The Unfair Fare of Black Hair

Go to any black female's bedroom/vanity/bathroom, and your eyes will bulge at the amount of products & tools at her disposal. Whether you're a member of the natural hair movement or a weave/wig afficionado, you know the hoarder-dream dedication & pocket-drenching consumerism that goes into maintaining one's locks. The black hair care industry is estimated to be worth over £530 million ($774 million) as of 2014. Yet, the irony is, walk into any major supermarket (Tesco, Sainsbury's etc) or drug store (Boots, Superdrug etc) and black consumers are only granted one flimsy cabinet if any at all!
Senegalese Twists (DIY) - Xpressions 
Growing up in Nigeria in the 90's, the paramount of beauty was relaxed hair. I remember envying my sister's slick longer locks after her first salon perm. Endless tearful battles later, I too was allowed to sit impatiently in the Lagos sun for hours on end while the Venus relaxer permeated to my skull, all in the sake of more desirable and maintainable locks. Maintenance that had never really been an issue until life in the UK with its harsh winter climates and even harder limescale clogged water. This did some serious damage to my mane. Several trials of this and that relaxer, copious amounts of trendy treatments and one too many experimental styles later? I found myself balding! Yes, barely in my 20's and already shedding. I big chopped & changed my regimen. However, not a single store on the high street stocked commercial proucts catering to natural black hair, and I found it increasingly hard to maintain, so apart it fell yet again.
That being said, relaxed and weave lovers live no easier life. I had to travel all the way from Manchester (at the time, where I studied) to London (where I was originally based) all because I was faithful to my hairdresser. The same goes for wig lovers, who get custom made units delivered from London or inner cities in America to the provinces. Nonsense! That's an extra train fare on top of the already extortionate fees charged in black hair salons for styles I'm still bound to modify, or treatments I can now administer myself at home! The demand is evident, so supply!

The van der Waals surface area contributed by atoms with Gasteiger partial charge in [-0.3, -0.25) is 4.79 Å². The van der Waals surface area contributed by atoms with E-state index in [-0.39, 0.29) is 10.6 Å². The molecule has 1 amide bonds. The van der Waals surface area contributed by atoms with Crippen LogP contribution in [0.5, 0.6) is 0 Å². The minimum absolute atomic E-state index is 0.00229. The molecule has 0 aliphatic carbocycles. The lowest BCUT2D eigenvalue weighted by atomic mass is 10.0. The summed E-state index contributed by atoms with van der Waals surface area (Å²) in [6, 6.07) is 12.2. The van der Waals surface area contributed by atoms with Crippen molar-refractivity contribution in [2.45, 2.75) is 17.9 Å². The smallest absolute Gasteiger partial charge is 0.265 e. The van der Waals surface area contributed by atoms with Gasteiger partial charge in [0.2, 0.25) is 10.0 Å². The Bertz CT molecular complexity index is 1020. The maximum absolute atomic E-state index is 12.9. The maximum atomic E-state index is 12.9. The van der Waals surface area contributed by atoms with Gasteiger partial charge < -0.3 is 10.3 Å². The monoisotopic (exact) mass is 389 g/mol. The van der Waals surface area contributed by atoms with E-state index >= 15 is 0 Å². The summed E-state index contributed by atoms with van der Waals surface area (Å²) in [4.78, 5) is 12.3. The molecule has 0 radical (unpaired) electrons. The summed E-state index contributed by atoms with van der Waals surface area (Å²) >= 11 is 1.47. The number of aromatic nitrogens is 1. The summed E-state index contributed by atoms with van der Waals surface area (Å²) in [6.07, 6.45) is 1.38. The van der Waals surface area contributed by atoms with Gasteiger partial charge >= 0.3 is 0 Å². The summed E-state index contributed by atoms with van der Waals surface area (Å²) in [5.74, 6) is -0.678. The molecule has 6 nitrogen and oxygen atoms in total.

Shea Moisture - now available at Boots
Black consumers are just as important as the next Sally, even more so considering the amount we are willing to spend. Yet, our options are limited to specialist afro-carribean hair stores which never go on sale, offer BOGOF/2 for 1/ 3 for 2 deals, and run a monopoly between themselves on pricing. I read a tweet that TESCO intends to stock black hair products by the end of 2015, and was over the moon. Half of me (the cynical half) had to question why in 2015, this even had to be a cause for jubilation? The UK is made up of 20+% BME, so shouldn't such a provision be expected?
For centuries, black women were the subject of ridicule and discrimination. Our skin tone, cultural quirks and mannerisms, and hair texture remained the butt of one too many jokes. Caucasian supremacy had so many believing straight was best, in reference to hair, and so many (myself included) jumped on the bandwagon and wrecked havoc on our hair in the name of chemical treatment. There's been an uprising among women of every colour; a celebration, loving your natural self. With that came the #BraidGang movement ala Solange, and The Big Chop/ Natural Hair Journey documenting length checks, proving black hair can grow further than a mop atop. Black hair is now a tool for free individual expression, whether worn in kinky twists on Monday, a lace Brazilian U-Part wig on Wednesday or a twist-out to church on Sunday. It's her prerogative, and hopefully, mainstream society can steer clear of judging or querying her for it. 
I'd rather attention be duly given to the provision for such free expression. Thanks to hair blogs and the rise in beauty vlogs, we now have more options on hair care than we did in the past. I applaud the efforts of homegrown brands such as Shea Moisture, who have commercialised such hair products for the mass markets, and now offer their products in Boots (available in the 3 for 2 offer I mentioned was once unavailable above). Not only is this product now readily available on the market, but it is also of the same (and arguably even better, from the results on my hair) quality as its counterparts juxtaposed on the shelf. This sends the right message to the next generation of BME girls to embrace their hair, no matter the texture, because society has. They can choose to rock it whichever best suits them, because they will have the products available at their disposal, not boxed in like their predecessors. Natural black hair, once treated with disdain, will no longer be seen as a problem. The natural hair community may debate further about the use of not-so-natural commercial products, such as Shea Moisture, but in light of the eye-watering price of organic mixes or natural oils, the commercialisation of black hair products is welcomed by this humble consumer. How about you?
"Talk about natural black hair...the beauty...but also in a political way: what it says, what is means" Chimamanda Ngozi Adichie